In a report dated May 2, 2011, Dr. Alan Jacobs, Guttilla's expert, states that plaintiff's " mild concussion and facial lacerations d[o] not cause [him] much trouble," that he malingered on the cognitive tests he was administered, and that there is " no reason th[at] [plaintiff] has not returned to employment as a carpenter[, as] [h]is accident ... has left him with no chronic problem that should be preventing his gainful employment commensurate with his education and skills." (Stark Aff., Exh. I).
Dr. Hal Gutstein, plaintiff's expert, states in his report dated June 3, 2011 that plaintiff suffered from a traumatic brain injury, facial scarring, and a skull deformity, that plaintiff's accident proximately caused his injuries, and that they " have produced meaningful and partial impairments of his cognitive abilities." ( Id., Exh. G). He does not opine as to plaintiff's employability. ( Id. ).
Plaintiff's other experts, Dr. Kim Buschio and Dr. Jason Brown, state in their report dated June 27, 2011 that plaintiff sustained a traumatic brain injury, an epidural hematoma, and permanent neuropsychological impairment causally related to his traumatic brain injury. ( Id. ). They too do not opine as to plaintiff's employability. ( Id. ).
At an EBT held on August 3, 2011, Diaz testified that Parry instructed him as to the colors of the walls, molding, and kitchen cabinets, that he periodically made progress reports to her, that he never witnessed her or Simon telling Guttilla employees how to perform their work, and that Parry told him they planned to move into the house. (Shapiro Opp. Aff., Exh. M).
By affidavit dated February 21, 2012, plaintiff states, in pertinent part, that the land on which the scaffold stood was inclined and that he fell to the ground after " it swayed back and forth, the wood comprising the platform split apart, [and] the middle of the scaffold collapsed." ( Id., Exh. N).
II. GUTTILLA'S MOTION
Guttilla denies that plaintiff sustained a grave injury, as there exists no evidence that he suffers from a neurological condition or disorder attributable to the accident, that he is unemployable in any capacity, or that his facial scarring is severe and permanent. (Stark Aff.).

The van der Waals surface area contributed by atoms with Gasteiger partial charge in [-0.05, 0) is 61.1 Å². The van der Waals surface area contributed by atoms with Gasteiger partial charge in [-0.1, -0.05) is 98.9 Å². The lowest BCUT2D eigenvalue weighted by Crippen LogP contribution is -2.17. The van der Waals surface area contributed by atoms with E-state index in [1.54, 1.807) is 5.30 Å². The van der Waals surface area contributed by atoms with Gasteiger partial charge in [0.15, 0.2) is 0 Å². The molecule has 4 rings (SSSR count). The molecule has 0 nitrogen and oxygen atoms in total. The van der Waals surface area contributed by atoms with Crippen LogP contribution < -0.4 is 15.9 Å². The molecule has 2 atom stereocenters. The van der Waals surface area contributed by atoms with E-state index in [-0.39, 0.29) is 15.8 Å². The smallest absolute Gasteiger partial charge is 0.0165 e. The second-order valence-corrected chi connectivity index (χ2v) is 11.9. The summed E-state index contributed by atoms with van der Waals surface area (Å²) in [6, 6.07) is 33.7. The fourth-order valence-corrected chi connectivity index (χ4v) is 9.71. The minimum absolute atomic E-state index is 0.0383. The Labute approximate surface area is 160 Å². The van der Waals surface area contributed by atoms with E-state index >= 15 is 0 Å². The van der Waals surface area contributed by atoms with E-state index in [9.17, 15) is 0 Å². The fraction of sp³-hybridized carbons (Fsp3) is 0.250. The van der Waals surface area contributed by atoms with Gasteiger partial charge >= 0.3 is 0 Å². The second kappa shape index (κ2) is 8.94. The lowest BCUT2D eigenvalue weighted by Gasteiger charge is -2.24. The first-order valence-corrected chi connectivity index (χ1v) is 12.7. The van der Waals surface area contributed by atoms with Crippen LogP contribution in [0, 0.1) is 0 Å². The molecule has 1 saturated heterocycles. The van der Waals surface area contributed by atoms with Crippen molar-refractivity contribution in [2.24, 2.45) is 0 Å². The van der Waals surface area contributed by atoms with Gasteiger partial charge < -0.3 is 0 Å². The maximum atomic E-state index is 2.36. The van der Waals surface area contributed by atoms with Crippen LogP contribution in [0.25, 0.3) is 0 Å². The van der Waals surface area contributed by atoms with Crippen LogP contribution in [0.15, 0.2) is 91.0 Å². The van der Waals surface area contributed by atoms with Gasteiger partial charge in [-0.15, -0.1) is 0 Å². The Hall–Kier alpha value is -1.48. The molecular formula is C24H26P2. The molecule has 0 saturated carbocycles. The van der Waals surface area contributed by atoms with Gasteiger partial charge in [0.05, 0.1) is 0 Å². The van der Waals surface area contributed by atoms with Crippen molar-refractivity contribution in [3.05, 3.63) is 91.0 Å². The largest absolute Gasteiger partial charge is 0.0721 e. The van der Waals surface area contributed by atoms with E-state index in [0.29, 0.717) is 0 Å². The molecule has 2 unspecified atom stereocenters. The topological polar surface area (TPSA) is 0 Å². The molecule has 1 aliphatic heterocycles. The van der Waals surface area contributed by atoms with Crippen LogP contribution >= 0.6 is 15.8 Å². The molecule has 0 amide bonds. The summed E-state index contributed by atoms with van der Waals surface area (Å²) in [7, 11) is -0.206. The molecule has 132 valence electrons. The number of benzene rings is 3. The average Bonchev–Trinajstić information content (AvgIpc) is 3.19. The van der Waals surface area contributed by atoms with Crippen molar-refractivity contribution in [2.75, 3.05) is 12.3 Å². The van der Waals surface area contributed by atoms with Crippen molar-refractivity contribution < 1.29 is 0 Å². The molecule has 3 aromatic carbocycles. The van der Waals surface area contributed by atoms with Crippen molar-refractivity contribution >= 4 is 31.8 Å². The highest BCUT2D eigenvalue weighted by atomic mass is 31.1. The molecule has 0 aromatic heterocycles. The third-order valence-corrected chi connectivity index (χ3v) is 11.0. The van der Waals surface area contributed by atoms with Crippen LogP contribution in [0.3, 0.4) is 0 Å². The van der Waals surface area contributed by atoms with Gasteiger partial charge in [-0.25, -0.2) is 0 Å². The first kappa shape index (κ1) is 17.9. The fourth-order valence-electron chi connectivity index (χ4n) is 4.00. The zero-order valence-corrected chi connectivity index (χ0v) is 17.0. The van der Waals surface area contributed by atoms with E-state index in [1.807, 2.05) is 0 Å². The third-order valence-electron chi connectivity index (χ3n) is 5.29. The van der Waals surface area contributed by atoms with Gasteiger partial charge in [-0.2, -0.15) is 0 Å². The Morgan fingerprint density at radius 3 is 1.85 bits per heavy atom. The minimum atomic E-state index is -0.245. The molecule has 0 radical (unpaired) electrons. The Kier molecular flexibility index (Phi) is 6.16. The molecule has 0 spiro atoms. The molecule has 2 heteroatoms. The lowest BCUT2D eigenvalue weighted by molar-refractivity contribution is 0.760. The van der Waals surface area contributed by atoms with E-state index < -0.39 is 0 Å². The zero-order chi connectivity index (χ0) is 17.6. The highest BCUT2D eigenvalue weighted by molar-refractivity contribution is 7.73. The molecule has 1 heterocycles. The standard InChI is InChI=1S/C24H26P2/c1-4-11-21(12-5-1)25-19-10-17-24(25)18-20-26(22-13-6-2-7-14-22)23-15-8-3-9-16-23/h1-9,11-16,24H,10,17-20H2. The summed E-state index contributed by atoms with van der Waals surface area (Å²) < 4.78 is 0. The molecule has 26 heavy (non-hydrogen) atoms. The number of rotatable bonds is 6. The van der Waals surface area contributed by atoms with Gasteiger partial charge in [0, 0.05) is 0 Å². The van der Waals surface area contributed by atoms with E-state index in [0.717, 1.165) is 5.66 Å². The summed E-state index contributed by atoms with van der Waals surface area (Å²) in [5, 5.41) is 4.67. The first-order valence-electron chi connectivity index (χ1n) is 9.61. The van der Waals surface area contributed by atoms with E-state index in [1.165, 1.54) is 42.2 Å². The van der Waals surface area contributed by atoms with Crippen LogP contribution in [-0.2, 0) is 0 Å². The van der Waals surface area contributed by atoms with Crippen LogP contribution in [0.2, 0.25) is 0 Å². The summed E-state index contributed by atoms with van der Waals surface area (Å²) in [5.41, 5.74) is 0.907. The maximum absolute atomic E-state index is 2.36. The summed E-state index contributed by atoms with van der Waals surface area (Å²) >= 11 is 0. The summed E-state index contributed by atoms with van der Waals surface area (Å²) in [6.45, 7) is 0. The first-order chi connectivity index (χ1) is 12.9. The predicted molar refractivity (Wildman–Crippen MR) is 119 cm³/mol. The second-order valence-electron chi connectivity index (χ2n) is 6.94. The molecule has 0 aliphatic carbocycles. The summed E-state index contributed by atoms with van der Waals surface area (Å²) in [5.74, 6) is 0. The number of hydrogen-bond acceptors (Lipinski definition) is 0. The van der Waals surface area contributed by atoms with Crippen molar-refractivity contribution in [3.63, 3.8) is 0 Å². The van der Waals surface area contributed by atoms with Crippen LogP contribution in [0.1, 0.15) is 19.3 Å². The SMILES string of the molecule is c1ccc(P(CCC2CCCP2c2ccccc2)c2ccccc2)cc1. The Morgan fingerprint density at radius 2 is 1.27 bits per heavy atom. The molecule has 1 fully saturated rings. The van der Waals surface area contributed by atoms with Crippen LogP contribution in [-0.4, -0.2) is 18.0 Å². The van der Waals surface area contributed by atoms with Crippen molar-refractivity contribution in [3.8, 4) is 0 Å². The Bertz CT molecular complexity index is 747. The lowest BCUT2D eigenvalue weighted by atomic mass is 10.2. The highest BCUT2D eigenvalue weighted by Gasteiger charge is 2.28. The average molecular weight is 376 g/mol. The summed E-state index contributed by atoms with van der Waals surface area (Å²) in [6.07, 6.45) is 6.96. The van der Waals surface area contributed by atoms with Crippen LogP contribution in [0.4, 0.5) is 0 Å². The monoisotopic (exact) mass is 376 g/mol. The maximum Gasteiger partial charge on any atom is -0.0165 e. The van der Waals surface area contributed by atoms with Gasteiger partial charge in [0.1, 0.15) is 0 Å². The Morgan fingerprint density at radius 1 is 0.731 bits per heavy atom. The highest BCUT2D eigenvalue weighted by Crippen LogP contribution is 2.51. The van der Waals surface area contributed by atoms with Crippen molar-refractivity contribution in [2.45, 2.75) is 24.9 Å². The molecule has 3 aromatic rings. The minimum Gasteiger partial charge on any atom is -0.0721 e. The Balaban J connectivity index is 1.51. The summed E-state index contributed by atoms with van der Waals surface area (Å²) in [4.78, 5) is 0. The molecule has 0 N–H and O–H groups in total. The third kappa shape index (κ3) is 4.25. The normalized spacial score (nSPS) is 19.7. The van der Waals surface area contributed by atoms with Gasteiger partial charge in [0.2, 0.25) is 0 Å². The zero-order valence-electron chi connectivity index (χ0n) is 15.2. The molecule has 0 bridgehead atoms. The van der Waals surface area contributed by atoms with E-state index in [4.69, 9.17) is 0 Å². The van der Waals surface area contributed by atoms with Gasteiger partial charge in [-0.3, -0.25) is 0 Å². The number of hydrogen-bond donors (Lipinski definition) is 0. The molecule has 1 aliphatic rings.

In opposition, Simon and Parry claim that Gutstein's finding that plaintiff sustained a traumatic brain injury and plaintiff's testimony about his memory loss and blurred vision raise issues of material fact as to whether he sustained a grave injury to his brain. (Affirmation of Raymond M. D'Erasmo, Esq., in Opposition to Guttilla's Motion, dated Feb. 22, 2012). They also maintain that there exist triable factual issues as to whether plaintiff sustained facial disfigurement constituting a grave injury given Gutstein's finding that he has a disfiguring scar and a skull deformity. ( Id. ).
In reply, Guttilla maintains that there exists no evidence of plaintiff's unemployability, noting that Block and Jacob opined that he is able to work, and that there exists no evidence reflecting that plaintiff's facial injury is so severe as to constitute a grave injury, noting that no party has exchanged photographs of plaintiff from before and after the accident so that severity of the disfigurement may be ascertained. (Affirmation of Linda A. Stark, Esq., in Reply, dated Mar. 2, 2012).